Decades after graduation, many former students can still visualize the campus where they attended college. The sights and sounds of a university campus make for heart-warming memories. Whether it was the distant sound of the band practicing for the big game or the iconic buildings and landscape found on the property itself, every university has a unique look and feel that is a powerful part of the traditions of the school.
Due to the constant traffic from thousands of students, the landscaping and outdoor amenities of modern campuses require regular maintenance and are constantly changing. However, the traditional look and feel of these campuses are consistent. This environment exudes a pleasant nostalgia.
In many cases, time-honored, traditional construction materials such as brick are used for the new construction of walkways, patios, flower beds, fountains and other outdoor amenities on campus and in other, high –traffic areas.
“The history of using brick for landscape enhancement such as walking paths and other spaces goes back to ancient Rome,” said Britt Stokes of Acme Brick. “There are also many brick structures, such as the streets of the early cities that have existed for centuries and continue to add charm to modern-day architecture. However, the process of making this organic building material has improved over the years and different types of brick have been introduced.”
Not All Brick is Alike
According to this recent article, “Despite outward appearances, not all bricks are alike, nor are they all used for the same purpose. For instance, did you know that bricks used for building vertical structures contain holes? These bricks—face bricks or structural bricks—come in a variety of types, all designed to ensure a structure's sturdiness. Generally, they're used for the construction of homes or walls.
“Bricks are designed to be laid flat or stacked vertically. When building a garden, house or wall, bricks with holes—often referred to as face bricks or structural bricks—are used. When bricks are laid in a bed of mortar, the mortar seeps into the holes and dries, securing the brick into place. This process ensures that the structure is strong and sturdy. Holed bricks are also lighter, easier to transport and faster to lay.”
Landscape architects know that not all brick contain holes. For example, brick pavers, which are both heavier and stronger, are designed to lay flat on the ground.
Clay Pavers Can Withstand the Traffic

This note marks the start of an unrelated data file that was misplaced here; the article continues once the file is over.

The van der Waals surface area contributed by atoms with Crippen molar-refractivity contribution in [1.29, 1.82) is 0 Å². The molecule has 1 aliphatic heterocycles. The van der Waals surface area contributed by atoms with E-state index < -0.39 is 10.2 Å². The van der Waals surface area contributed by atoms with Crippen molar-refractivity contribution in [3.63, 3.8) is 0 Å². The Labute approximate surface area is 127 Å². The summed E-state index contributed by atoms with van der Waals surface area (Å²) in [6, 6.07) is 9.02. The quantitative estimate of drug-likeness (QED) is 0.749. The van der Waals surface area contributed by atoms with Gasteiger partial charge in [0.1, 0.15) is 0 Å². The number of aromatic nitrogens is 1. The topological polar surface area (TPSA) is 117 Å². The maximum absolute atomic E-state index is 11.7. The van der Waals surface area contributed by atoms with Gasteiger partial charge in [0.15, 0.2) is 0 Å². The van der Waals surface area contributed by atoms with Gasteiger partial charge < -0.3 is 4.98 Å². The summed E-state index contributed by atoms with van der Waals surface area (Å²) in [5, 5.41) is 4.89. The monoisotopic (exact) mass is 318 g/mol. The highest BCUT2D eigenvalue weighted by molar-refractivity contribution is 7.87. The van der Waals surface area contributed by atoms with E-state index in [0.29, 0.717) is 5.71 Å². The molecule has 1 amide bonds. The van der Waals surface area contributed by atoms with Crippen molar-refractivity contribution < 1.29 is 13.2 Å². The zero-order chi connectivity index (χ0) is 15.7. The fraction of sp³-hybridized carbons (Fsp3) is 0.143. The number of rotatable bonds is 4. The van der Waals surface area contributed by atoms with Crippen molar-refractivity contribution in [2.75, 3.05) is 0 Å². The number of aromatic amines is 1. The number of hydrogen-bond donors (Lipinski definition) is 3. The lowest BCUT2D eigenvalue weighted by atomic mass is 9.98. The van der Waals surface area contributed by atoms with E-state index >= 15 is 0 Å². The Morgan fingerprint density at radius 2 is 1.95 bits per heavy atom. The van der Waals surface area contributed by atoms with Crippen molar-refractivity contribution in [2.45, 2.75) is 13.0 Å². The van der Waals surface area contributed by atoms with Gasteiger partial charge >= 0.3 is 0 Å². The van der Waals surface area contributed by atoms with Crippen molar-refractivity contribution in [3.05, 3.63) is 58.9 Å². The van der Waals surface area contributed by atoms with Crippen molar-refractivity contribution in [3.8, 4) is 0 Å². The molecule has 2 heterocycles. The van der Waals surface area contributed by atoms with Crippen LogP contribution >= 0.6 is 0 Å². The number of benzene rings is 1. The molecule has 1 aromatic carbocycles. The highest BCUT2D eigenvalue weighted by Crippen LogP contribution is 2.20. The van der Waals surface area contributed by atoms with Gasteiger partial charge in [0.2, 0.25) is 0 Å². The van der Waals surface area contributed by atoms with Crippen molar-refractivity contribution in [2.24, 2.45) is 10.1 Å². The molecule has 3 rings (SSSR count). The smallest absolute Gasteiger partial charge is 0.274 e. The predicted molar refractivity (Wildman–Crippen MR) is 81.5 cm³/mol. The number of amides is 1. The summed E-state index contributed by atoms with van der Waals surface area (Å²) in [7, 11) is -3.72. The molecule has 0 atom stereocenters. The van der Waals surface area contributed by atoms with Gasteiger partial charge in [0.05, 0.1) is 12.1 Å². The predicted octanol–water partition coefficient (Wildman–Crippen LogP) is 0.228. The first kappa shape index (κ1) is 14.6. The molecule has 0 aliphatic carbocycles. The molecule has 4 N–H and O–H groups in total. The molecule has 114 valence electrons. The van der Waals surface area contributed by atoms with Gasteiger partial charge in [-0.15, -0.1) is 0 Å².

The constant use and resulting wear and tear on walkways and other outside amenities of a typical college campus require sturdy construction materials. Many planners have opted to use clay pavers. Solid clay paving brick are hard-fired in computer-controlled kilns at high temperatures to fuse the clay particles for maximum strength. This hard-firing creates rich, natural colors that are impervious to ultraviolet radiation, which often causes artificially colored concrete pavers to fade. Additionally, the clay paver surface is stain-resistant.
When clay pavers are installed in a flexible paving system, their individual strength is further enhanced by a phenomenon known as interlock. In a successful flexible paving installation, loads are distributed evenly through the interaction of pavers, jointing sand, and paving bed. Interlock can be achieved using simple tools, inexpensive bedding materials, readily available equipment, and normal high standards of workmanship.
“In addition to college campuses, these pavers can add a distinctive charm to other areas such as retail malls, public buildings, parks and as a part of residential landscaping surrounding outside kitchen and fire features,” said Stokes of Acme Brick.
Pavers Vs. Concrete for Walkways
Concrete has been used for sidewalks and other high-use areas such as factory floors for generations for many reasons, the most important being its cost. Concrete is cheaper than brick pavers but, as is often the case, this lower price tag lacks the charm and sophistication of brick. Here is a brief comparison from several online sources:
- Pavers are durable and beautiful. Unlike concrete, pavers add a touch of elegance and tradition to the campus.
- Concrete cracks – pavers won’t. Unlike pavers, concrete cannot move if the earth shifts. Earthquakes or even great temperature variations can cause concrete to crack. Pavers are designed to move and flex because there is a layer of sand in between each paver.
- Pavers are easy to maintain. You can easily remove dirt and stains from pavers by cleaning with a simple solution.
- Replacing concrete is difficult. If a concrete sidewalk or other outside amenity cracks, the entire damaged area must be removed. With pavers, you can simply replace the single damaged paver.
- Strength. Pavers are exceedingly strong and many styles can hold the weight of a truck.
- Design flexibility. Pavers come in a rainbow of colors and these can be arranged in an unlimited number of patterns.
Brick Pavers as a Part of Campus Development Campaigns
Honoring ex-students or philanthropists who make financial gifts to the university with special monogrammed pavers has proven to be a simple but effective fundraising strategy. This allows the college to recognize those who make a lasting, personal contribution to any building project. These handsome units are made with the same attention to detail and meet the same specs, as regular paving brick. With simple care, they will last decades.
These monogrammed pavers come in two sizes (8" x 4" and 8" x 8") and in seven different colors. Monograms can be marked by lasers which fuse a colored glass material to the surface, creating a smooth, easy to clean and durable look on all colors of brick.
For more information on brick pavers for outside college campuses, retail malls, public parks or residential amenities, contact Acme Brick for more information.